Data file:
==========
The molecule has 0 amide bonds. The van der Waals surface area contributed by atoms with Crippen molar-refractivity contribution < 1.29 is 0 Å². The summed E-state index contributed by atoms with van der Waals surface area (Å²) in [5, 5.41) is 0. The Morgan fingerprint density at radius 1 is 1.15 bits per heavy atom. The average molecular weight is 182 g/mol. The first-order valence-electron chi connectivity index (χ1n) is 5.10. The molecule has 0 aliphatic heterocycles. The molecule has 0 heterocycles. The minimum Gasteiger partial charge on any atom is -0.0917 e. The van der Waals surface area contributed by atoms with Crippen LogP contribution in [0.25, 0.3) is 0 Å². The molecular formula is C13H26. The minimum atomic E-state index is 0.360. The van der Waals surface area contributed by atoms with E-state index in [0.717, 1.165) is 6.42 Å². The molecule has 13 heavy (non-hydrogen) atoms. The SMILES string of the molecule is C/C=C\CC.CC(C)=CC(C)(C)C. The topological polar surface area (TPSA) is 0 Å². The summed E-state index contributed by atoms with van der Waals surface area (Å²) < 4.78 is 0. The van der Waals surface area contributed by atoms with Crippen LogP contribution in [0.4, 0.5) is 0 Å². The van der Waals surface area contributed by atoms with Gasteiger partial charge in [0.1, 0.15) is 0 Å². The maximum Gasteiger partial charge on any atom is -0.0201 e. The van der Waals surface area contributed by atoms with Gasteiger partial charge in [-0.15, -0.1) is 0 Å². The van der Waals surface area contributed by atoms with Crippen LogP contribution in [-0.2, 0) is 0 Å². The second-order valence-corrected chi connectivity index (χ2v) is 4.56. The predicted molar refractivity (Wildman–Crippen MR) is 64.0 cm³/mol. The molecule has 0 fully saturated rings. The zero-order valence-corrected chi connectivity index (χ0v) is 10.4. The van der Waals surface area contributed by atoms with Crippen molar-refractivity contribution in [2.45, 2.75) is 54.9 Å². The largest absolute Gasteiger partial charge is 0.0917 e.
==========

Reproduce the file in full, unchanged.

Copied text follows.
The molecule has 0 amide bonds. The van der Waals surface area contributed by atoms with Crippen molar-refractivity contribution < 1.29 is 0 Å². The summed E-state index contributed by atoms with van der Waals surface area (Å²) in [5, 5.41) is 0. The Morgan fingerprint density at radius 1 is 1.15 bits per heavy atom. The average molecular weight is 182 g/mol. The first-order valence-electron chi connectivity index (χ1n) is 5.10. The molecule has 0 aliphatic heterocycles. The molecule has 0 heterocycles. The minimum Gasteiger partial charge on any atom is -0.0917 e. The van der Waals surface area contributed by atoms with Crippen LogP contribution in [0.25, 0.3) is 0 Å². The molecular formula is C13H26. The minimum atomic E-state index is 0.360. The van der Waals surface area contributed by atoms with E-state index in [0.717, 1.165) is 6.42 Å². The molecule has 13 heavy (non-hydrogen) atoms. The SMILES string of the molecule is C/C=C\CC.CC(C)=CC(C)(C)C. The topological polar surface area (TPSA) is 0 Å². The summed E-state index contributed by atoms with van der Waals surface area (Å²) < 4.78 is 0. The van der Waals surface area contributed by atoms with Crippen LogP contribution in [0.4, 0.5) is 0 Å². The van der Waals surface area contributed by atoms with Gasteiger partial charge in [0.1, 0.15) is 0 Å². The maximum Gasteiger partial charge on any atom is -0.0201 e. The van der Waals surface area contributed by atoms with Gasteiger partial charge in [-0.15, -0.1) is 0 Å². The van der Waals surface area contributed by atoms with Crippen LogP contribution in [-0.2, 0) is 0 Å². The second-order valence-corrected chi connectivity index (χ2v) is 4.56. The predicted molar refractivity (Wildman–Crippen MR) is 64.0 cm³/mol. The molecule has 0 fully saturated rings. The zero-order valence-corrected chi connectivity index (χ0v) is 10.4. The van der Waals surface area contributed by atoms with Crippen molar-refractivity contribution in [2.45, 2.75) is 54.9 Å². The largest absolute Gasteiger partial charge is 0.0917 e.